When you think of Digimon, what’s the first game to come to mind? Odds are, it’s Pokemon, since both titles consist of collecting and raising monsters you’ll use in a fight. It was inspired by both Pokemon and the Tamagotchi, after all. The latest entry, Digimon Story: Cyber Sleuth is a bit different. While the critter catching and care is right there, the game also contains gameplay elements from JRPGs like Persona, .hack, and Final Fantasy II.
The Persona elements hit hardest. There are poppy songs in the soundtrack, sharply dressed high school heroes, TVs and monitors to jump into, relationship building with monsters, mystery cases, people to rescue, and secrets to uncover as an official sleuth. Kyoto Kuremi is as much a mentor to the Digimon Story avatar as Persona 3’s Shuji Ikutsuki. The teenagers involved in the story call to mind SEES’ students, as they’re definitely kids, but possess a somewhat unnatural seriousness and gravity. The ability to talk to people you’ve met, by sending brief messages, or answer quizzes from Digimon on the farm, is a means of building relationships to open new cases or evolution options. It helps foster a connection and set Digimon Story: Cyber Sleuth further apart from Pokemon, by increasing its ties to other successful, stylish JRPGs.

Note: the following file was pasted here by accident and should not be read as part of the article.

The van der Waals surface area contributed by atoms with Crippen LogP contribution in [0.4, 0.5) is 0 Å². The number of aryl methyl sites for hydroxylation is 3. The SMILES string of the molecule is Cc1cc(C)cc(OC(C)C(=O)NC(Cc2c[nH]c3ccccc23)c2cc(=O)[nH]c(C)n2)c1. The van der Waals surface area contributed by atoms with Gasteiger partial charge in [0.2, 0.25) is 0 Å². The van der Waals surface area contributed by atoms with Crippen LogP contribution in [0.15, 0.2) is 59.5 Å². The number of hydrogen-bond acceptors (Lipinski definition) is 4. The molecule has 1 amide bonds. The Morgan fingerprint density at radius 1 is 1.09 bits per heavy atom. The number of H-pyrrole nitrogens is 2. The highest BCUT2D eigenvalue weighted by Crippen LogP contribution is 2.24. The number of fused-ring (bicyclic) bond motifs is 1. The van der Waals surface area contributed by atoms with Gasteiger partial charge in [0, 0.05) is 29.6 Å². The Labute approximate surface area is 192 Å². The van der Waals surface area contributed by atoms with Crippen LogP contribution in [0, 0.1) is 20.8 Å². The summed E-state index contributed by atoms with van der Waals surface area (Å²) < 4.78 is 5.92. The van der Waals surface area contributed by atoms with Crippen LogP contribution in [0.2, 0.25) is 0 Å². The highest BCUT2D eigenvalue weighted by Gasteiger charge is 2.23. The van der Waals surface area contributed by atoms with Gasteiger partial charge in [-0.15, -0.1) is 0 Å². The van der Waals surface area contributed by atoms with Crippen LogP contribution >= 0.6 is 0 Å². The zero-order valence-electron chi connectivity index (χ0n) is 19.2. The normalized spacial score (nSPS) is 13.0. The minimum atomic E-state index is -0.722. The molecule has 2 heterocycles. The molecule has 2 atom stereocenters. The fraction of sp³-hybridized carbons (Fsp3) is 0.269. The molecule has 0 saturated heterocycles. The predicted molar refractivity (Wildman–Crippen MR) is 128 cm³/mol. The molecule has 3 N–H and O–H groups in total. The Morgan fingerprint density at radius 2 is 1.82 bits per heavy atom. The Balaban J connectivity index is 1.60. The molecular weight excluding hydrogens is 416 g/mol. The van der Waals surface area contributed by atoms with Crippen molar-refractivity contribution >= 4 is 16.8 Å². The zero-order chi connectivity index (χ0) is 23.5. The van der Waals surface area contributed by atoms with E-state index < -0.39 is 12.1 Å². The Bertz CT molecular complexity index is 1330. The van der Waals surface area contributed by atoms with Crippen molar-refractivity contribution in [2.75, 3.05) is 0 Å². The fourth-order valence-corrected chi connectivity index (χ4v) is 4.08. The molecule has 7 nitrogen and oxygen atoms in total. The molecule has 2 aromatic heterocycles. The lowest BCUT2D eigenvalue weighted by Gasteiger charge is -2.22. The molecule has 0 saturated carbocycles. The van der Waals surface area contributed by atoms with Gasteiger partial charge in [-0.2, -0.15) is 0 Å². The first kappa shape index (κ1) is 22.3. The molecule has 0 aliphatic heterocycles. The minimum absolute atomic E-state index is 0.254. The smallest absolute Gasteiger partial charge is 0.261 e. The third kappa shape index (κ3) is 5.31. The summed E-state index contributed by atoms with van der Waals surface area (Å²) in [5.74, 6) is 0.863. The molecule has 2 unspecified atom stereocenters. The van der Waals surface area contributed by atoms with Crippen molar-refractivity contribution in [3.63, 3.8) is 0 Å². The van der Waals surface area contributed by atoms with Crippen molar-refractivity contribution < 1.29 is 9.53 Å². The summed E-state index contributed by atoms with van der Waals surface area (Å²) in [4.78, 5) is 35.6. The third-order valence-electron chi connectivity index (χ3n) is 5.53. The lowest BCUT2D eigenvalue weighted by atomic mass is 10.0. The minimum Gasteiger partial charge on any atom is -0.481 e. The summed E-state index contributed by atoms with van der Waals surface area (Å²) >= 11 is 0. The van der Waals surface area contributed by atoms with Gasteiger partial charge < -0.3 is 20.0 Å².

Though, Digimon Story: Cyber Sleuth’s mysterious illness that’s leaving people in comas is less like Persona 3’s Apathy Syndrome and more like the .hack series’ Twilight Incident or AIDA Server Incident. In both cases, people are placed into comas with seemingly no means of recovery, with the cause being some anomaly in the virtual systems. Eden is more ordinary than The World, but that doesn’t mean it isn’t taking cues from the previous series. It really feels like a virtual world, just as it did in the .hack games.
Perhaps my favorite part of Digimon Story: Cyber Sleuth is the part that borrows from Final Fantasy II. There’s a keyword system. Your avatar will learn various phrases as part of an examination. Like Final Fantasy II, using these in conversations with the right folks advances the story. Granted, it could be a little less obvious; People with something to say about that topic have a lock over their head in a dialogue bubble. Still, it’s a means of making it feel like you really are connecting with people in this virtual world.
Digimon Story: Cyber Sleuth seems like one of those games people could misjudge, all because of the Digimon name. Yes, it is all about capturing and raising Digimon. Sure, that part of the game is really engaging. But, this is also a very strong and capable JRPG that takes some ideas and elements from other games. Everything is pulled together in a manner that works well, and investigating more detailed sidequests is as entertaining as raising the best monsters.
Digimon Story: Cyber Sleuth is immediately available for the PlayStation 4 and PlayStation Vita.